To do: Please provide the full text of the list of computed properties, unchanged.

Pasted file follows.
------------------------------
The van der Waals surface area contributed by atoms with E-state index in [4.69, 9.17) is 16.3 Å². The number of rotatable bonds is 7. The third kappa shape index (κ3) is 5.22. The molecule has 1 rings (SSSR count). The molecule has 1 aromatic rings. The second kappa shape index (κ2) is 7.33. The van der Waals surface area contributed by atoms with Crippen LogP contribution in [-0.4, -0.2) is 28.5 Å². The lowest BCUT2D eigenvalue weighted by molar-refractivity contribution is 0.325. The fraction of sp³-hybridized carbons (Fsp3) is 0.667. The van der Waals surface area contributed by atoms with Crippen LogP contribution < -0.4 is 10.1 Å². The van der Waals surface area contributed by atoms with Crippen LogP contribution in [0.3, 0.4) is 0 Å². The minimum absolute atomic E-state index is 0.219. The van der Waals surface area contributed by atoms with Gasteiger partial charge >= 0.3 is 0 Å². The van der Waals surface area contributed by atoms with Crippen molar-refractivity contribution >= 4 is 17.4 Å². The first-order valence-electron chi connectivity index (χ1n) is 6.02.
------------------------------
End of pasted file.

The van der Waals surface area contributed by atoms with E-state index in [4.69, 9.17) is 16.3 Å². The number of rotatable bonds is 7. The third kappa shape index (κ3) is 5.22. The molecule has 1 rings (SSSR count). The molecule has 1 aromatic rings. The second kappa shape index (κ2) is 7.33. The van der Waals surface area contributed by atoms with Crippen LogP contribution in [-0.4, -0.2) is 28.5 Å². The lowest BCUT2D eigenvalue weighted by molar-refractivity contribution is 0.325. The fraction of sp³-hybridized carbons (Fsp3) is 0.667. The van der Waals surface area contributed by atoms with Crippen LogP contribution < -0.4 is 10.1 Å². The van der Waals surface area contributed by atoms with Crippen LogP contribution in [0.3, 0.4) is 0 Å². The minimum absolute atomic E-state index is 0.219. The van der Waals surface area contributed by atoms with Gasteiger partial charge >= 0.3 is 0 Å². The van der Waals surface area contributed by atoms with Crippen molar-refractivity contribution >= 4 is 17.4 Å². The first-order valence-electron chi connectivity index (χ1n) is 6.02.